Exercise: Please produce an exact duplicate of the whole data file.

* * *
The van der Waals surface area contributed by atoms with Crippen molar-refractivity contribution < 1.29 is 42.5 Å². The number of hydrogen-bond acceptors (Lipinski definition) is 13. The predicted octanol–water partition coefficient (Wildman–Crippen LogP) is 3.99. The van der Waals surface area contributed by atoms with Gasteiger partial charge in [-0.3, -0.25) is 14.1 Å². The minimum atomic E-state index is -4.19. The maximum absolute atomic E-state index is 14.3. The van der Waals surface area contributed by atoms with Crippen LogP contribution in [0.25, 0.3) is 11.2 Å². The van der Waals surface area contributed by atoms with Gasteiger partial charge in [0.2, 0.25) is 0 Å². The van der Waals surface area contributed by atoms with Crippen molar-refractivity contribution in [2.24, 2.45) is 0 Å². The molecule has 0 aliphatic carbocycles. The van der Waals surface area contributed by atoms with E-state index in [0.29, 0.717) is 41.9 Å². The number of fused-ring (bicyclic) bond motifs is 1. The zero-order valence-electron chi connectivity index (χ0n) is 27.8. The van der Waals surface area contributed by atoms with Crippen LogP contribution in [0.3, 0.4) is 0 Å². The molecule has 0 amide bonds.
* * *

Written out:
The van der Waals surface area contributed by atoms with Crippen molar-refractivity contribution < 1.29 is 42.5 Å². The number of hydrogen-bond acceptors (Lipinski definition) is 13. The predicted octanol–water partition coefficient (Wildman–Crippen LogP) is 3.99. The van der Waals surface area contributed by atoms with Gasteiger partial charge in [-0.3, -0.25) is 14.1 Å². The minimum atomic E-state index is -4.19. The maximum absolute atomic E-state index is 14.3. The van der Waals surface area contributed by atoms with Crippen LogP contribution in [0.25, 0.3) is 11.2 Å². The van der Waals surface area contributed by atoms with Gasteiger partial charge in [0.2, 0.25) is 0 Å². The van der Waals surface area contributed by atoms with Crippen molar-refractivity contribution in [2.24, 2.45) is 0 Å². The molecule has 0 aliphatic carbocycles. The van der Waals surface area contributed by atoms with E-state index in [0.29, 0.717) is 41.9 Å². The number of fused-ring (bicyclic) bond motifs is 1. The zero-order valence-electron chi connectivity index (χ0n) is 27.8. The van der Waals surface area contributed by atoms with Crippen LogP contribution in [0.3, 0.4) is 0 Å². The molecule has 0 amide bonds.